Scientists simulate ‘baby’ wormhole without tearing up space and time | Room

Scientists simulate ‘baby’ wormhole without tearing up space and time | Room

It’s a mainstay of science fiction, it’s tiny, and it doesn’t exist in physical space, but researchers say they’ve created what’s theoretically a wormhole.

Researchers announced that they simulated two tiny black holes in a quantum computer and sent a message between them through what amounted to a tunnel in space-time.

They said that based on the teleported quantum information, a traversable wormhole appeared to have formed, but no physical break in space and time had been created in the experiment, according to the study published Wednesday in the journal Nature.

A wormhole – a rift in space and time – is considered a bridge between two remote regions of the universe. Scientists call them Einstein-Rosen bridges after the two physicists who described them: Albert Einstein and Nathan Rosen.

“It looks like a duck, it walks like a duck, it quacks like a duck. So that’s what we can say right now — that we have something that in terms of the properties that we’re looking at, it looks like a wormhole,” said physicist and co-author Joseph Lykken of Fermilab, the US Laboratory of Particle Physics and accelerator.

Caltech physicist Maria Spiropulu, a co-author of the study, described it as having the characteristics of a “baby wormhole,” and now hopes to make “adult wormholes and toddler wormholes” step by step. The dynamics of the wormhole was observed on a quantum device at Google, the Sycamore quantum processor.

Experts not involved in the experiment cautioned that it was important to note that a physical wormhole had not actually been created, but that there were future possibilities.

Daniel Harlow, a physicist at MIT, told the New York Times the experiment was based on modeling so simple that it might as well have been studied with pencil and paper.

“I would say this doesn’t teach us anything about quantum gravity that we didn’t already know,” Harlow wrote. “On the other hand, I think it’s exciting as an engineering feat because if we can’t even do this (and we couldn’t until now), then simulating more interesting quantum gravity theories would definitely be off the table.”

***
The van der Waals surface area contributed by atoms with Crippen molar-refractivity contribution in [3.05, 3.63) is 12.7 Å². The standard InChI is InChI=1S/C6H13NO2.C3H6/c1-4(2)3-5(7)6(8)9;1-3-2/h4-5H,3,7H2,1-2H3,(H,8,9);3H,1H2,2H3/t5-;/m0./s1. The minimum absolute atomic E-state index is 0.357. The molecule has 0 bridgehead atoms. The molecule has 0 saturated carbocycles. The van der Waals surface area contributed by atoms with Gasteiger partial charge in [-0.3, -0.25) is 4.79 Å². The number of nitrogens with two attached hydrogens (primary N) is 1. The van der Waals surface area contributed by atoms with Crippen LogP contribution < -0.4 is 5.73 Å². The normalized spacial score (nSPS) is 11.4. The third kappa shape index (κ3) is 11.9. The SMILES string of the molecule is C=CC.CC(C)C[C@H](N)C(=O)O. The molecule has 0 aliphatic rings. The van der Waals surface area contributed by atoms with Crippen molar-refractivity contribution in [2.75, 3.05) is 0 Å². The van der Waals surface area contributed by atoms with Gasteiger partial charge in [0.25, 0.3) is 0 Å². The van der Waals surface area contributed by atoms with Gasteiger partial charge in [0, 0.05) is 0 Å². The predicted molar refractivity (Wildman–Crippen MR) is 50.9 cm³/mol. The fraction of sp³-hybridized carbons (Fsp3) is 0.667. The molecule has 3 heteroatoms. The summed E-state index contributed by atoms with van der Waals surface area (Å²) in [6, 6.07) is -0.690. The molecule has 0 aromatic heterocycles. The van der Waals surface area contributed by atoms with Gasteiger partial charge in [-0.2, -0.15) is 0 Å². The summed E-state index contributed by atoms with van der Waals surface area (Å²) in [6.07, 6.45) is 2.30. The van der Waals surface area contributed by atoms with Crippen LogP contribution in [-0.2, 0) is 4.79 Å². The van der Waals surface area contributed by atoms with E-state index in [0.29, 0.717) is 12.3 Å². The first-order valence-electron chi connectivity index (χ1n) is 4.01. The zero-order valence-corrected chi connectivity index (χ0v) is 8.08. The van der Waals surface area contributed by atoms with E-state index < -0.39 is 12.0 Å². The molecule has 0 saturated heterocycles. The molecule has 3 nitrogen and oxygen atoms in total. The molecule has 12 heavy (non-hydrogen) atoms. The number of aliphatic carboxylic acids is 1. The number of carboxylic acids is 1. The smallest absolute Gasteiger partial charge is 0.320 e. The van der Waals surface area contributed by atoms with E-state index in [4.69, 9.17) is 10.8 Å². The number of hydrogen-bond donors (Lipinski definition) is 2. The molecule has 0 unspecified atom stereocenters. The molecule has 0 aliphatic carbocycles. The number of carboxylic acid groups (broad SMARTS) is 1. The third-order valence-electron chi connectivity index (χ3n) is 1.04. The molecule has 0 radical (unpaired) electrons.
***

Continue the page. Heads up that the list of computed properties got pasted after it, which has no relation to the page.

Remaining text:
The authors of the study themselves made it clear that scientists are still far from being able to send people or other living beings through such a portal.

“Experimentally, for me, I’ll tell you it’s very, very far away. People come up to me and they ask me, “Can you put your dog in the wormhole?” So no,” Spiropulu told reporters during a video briefing. “…That’s a huge leap.”

Lykken adds: “There is a difference between something that is possible in principle and what is actually possible.

So don’t hold your breath about sending your dog through the wormhole. But you have to start somewhere. And I think it’s just exciting that we can get our hands on this at all.”

Such wormholes are consistent with Einstein’s general theory of relativity, which focuses on gravity, one of the fundamental forces in the universe. The term “wormhole” was coined in the 1950s by physicist John Wheeler.

“These ideas have been around for a long time and they are very powerful ideas,” Lykken said. “But at the end of the day, we’re in experimental science and we’ve been struggling for a long time now to find a way to explore these ideas in the lab. And that’s what’s so exciting about this. It’s not just, “Well, wormholes are cool.” This is a way to actually look at these very fundamental problems of our universe in a laboratory setting.”

With Reuters

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